One of the best ways to prevent a fire from occurring is to know and understand the facts relating to the outbreak of fires, including the dangers and subsequent outcomes and their most common causes. Although not the most pleasant reading material, fire facts are crucial in order to reduce the number of fires and the devastation they can cause.

So, in order to get everyone as clued up on fire safety as possible, the experts at Elite Fire have compiled a list of top fire safety facts, all sourced from national statistics from the Department for Communities and Local Government. These facts are designed to enhance your knowledge and understanding of fire, helping you protect your home or commercial property – and, more importantly, everyone within it – from the threat of fire as far as possible.

Types of Fire

  • From 2011 – 2012, local authority and rescue services attended 584,500 fires or false alarms in Britain. This figure was 7% lower than from 2010 – 2011.
  • 272,100 of these call-outs were for real fires, whilst 312,000 were false alarms.
  • There were 71,000 building fires, 193,000 outdoor fires and 8,000 chimney fires.
  • Of the 71,000 fires in buildings, 62% took place in private dwellings (44,300).

Causes of Fire

These statistics all concern ‘primary fires’ which are fires in buildings, vehicles and outdoor structures, or any fire involving casualties, rescues or fires attended by five or more fire engines.

  • There were 72,400 accidental primary fires from 2011 – 2012.
  • Of these, 37,600 occurred in dwellings (52%), 16,800 in other buildings (23%) and 14,000 in road vehicles (19%).
  • On the other hand, there were 32,500 deliberate primary fires from 2011 – 2012.
  • 5,900 of these occurred in dwellings (18%), 7,300 occurred in other buildings (22%) and 14,000 in road vehicles (43%).

Fire Fatalities

  • From 2011 – 2012 there were 380 fire-related fatalities in Britain, down by 24 from 404 in 2010 – 2011.
  • The majority of fire-related fatalities (76%) occur in dwelling fires – 287 people lost their lives in fires in their own home that year.

The main causes of fire fatalities are:


  • 34% (130 people) died from being overcome by gas, smoke or toxic fumes
  • 25% (94 people) died from suffering severe burns
  • 19% (74 people) died from a combination of burns and gas, smoke or toxic fumes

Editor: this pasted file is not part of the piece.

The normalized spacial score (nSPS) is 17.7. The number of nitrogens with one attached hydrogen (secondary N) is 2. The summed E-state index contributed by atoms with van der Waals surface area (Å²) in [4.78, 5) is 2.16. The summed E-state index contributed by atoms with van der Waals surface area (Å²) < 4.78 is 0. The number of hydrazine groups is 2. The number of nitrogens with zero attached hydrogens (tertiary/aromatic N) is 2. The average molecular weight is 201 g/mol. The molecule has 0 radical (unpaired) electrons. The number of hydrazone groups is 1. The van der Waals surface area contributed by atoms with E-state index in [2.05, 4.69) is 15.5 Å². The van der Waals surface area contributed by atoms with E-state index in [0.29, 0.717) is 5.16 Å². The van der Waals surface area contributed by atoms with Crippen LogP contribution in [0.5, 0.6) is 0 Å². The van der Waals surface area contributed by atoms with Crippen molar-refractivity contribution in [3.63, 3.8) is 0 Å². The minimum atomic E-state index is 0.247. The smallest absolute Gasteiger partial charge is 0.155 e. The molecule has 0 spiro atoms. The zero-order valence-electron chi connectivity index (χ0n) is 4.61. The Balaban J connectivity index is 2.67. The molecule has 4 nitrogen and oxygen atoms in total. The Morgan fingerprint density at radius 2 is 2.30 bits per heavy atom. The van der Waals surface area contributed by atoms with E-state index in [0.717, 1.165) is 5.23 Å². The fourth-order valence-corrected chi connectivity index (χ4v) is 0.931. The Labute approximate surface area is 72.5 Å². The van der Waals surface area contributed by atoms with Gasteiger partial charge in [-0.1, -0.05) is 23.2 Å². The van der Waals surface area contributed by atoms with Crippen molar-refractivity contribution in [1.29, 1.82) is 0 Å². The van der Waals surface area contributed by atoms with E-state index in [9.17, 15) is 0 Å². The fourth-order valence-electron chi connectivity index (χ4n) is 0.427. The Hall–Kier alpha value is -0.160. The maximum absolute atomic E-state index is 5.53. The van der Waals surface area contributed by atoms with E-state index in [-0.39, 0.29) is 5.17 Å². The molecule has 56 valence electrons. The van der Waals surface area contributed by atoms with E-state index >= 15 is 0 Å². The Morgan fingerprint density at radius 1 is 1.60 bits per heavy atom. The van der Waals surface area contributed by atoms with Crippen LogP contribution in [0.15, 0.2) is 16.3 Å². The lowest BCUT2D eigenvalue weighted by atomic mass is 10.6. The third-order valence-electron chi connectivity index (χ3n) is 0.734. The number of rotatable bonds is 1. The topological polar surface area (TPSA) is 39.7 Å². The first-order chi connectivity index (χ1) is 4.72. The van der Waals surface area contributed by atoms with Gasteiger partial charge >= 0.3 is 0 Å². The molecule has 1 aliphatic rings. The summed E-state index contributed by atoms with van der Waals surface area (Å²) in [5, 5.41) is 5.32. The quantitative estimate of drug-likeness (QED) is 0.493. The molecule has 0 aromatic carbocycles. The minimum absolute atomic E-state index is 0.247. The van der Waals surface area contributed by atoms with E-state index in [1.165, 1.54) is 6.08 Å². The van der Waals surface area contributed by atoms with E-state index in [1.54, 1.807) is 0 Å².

• 14% of deaths were unspecified and 8% of deaths were as a result of other causes

Fires in the Home

  • Dwelling fires account for nearly two thirds of all buildings fires and 88% of all casualties occur in building fires.
  • The main cause of fires in the home is the misuse of equipment or appliances, with 14.700 cases of this from 2011 – 2012.

The main sources of ignition are:

  • 52% cooking appliances
  • 4% space heating appliances
  • 10% electrical distribution
  • 13% all other electrical appliances
  • 12% other (mainly items such as matches, lighters and candles)
  • 7% smokers’ materials
  • 2% unspecified
  • 34% of dwelling fires took place in homes without a fire alarm present.

Fire Fatalities in the Home

  • Of the 287 fatalities in dwellings, 85% (244) were of accidental causes.
  • Smokers’ materials were the most frequent source of causing accidental dwelling fire fatalities, accounting for over a third of all deaths, and 84 people died solely due to careless handling of cigarettes.
  • Fires started in cooking appliances were responsible for 14% of all accidental dwelling fire fatalities – 33.
  • Space heating appliances caused 24 fatalities and electrical appliances caused 19.

Fires in Other Buildings

  • From 2011 – 2012 there were 24,100 fires in buildings other than dwellings.

Of these fires:

  • 26% were in private garages and sheds (6,200)
  • 15% were in retail distribution (3,700)
  • 12% were in industrial premises (2,900)
  • 10% were in restaurants, cafes and public houses (2,500)
  • 6% were in recreational and other cultural services (1,500)
  • 25 people died in fires in buildings other than dwellings in 2011 – 2012.
  • 70% of fires in other buildings were started accidentally – compared with 86% of those in dwellings.
  • The main cause for accidental fires in these buildings was faulty appliances and leads and this accounted for 24% of all accidental fires in other buildings.
  • Another key cause of accidental fires in other buildings was the misuse of equipment or appliances and there were 2,600 fires of this nature from 2011 – 2012.
  • 7,300 (30%) of fires in other buildings were deliberately ignited.

The main locations with a high percentage of deliberate fires were:

  • Private garages and sheds (48%)
  • Recreational and other cultural premises (40%)
  • Schools (32%)
  • 50% of fires in other buildings occurred in environments which did not have a fire alarm fitted.
  • These fires resulted in 21 fatalities and a further 502 casualties.

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